Having talented and respected leaders like Wisen, Rosin and Wendler, along with other executives on the roster, is important, but not if pride or too much red tape gets in the way. Wingspire was built to avoid these roadblocks and Wisen, Rosin and Wendler each work hard to ensure that they are open-minded at a leadership level. Wingspire attempts to bridge potential inefficiencies by maintaining a “flat structure.”
“When we started, before there was even the name Wingspire, one of the first things we talked about was creating a positive company culture. We wanted a flat work structure and the ability to engage in collective decision-making so that individuals could disagree and discuss ideas freely,” Wisen says, noting that such a makeup has helped Wingspire remain nimble and responsive in the current environment. “I think it would have been much harder if we decided to have a hierarchical structure. What helped us was the very nature of what we were trying to build.”
The level of respect and coordination at the top is something Wisen, Rosin and Wendler want to be felt throughout the company. Such a desire is built on promoting effective and honest communication and “doing the right thing.”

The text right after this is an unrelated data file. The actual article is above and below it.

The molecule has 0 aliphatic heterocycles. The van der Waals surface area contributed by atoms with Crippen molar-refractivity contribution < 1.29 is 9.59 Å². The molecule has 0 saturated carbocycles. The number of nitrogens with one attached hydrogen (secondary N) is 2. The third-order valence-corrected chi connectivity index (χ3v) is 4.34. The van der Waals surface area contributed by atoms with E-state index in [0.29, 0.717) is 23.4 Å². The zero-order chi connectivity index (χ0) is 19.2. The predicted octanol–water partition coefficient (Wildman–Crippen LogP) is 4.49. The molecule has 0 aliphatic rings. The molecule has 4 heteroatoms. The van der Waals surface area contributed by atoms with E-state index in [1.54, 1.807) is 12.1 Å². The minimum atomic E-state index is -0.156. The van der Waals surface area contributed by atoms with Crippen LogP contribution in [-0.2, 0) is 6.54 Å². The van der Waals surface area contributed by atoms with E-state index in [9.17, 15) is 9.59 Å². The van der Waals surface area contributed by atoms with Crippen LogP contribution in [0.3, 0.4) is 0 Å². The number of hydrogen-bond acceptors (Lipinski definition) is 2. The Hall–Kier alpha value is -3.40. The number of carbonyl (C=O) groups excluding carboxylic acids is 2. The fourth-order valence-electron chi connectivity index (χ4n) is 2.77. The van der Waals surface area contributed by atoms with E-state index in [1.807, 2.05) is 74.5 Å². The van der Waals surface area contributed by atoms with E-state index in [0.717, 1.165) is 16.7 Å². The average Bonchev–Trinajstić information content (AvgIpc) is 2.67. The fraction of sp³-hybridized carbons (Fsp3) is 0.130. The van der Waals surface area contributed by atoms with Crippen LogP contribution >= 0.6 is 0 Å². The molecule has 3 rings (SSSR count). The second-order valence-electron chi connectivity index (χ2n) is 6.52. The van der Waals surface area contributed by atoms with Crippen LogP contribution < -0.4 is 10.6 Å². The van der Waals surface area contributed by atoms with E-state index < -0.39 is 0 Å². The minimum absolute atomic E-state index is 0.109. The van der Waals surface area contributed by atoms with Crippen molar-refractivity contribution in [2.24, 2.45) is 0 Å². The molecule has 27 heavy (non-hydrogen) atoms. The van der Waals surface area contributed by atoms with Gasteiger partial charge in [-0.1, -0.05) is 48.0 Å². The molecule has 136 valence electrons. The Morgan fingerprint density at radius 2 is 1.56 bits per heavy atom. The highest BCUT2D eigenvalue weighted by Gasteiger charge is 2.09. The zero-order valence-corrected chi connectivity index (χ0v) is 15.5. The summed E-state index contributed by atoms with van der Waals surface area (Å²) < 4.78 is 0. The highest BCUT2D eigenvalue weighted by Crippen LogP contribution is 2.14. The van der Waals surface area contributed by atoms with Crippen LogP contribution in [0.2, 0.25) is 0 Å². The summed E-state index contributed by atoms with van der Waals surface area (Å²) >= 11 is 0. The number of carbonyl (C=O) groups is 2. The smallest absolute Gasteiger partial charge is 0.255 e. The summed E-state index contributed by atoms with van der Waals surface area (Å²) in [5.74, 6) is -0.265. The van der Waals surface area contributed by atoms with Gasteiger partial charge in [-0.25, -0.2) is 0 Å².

“We do what we say, and we say what we do. It is important that we really mean that,” Wendler says.
It helps that Wisen, Rosin and Wendler have cultivated admiration throughout the industry, which helps enhance their ability to build teams with strong relationships.
“When someone we’ve been recruiting is considering joining our team, they know us already,” Rosin says. “They know what we’re about and in many cases, they want to come on board because of our personal relationship that we already have.”
Ultimately, what Wingspire wants to do is win deals and provide the best financing options it can.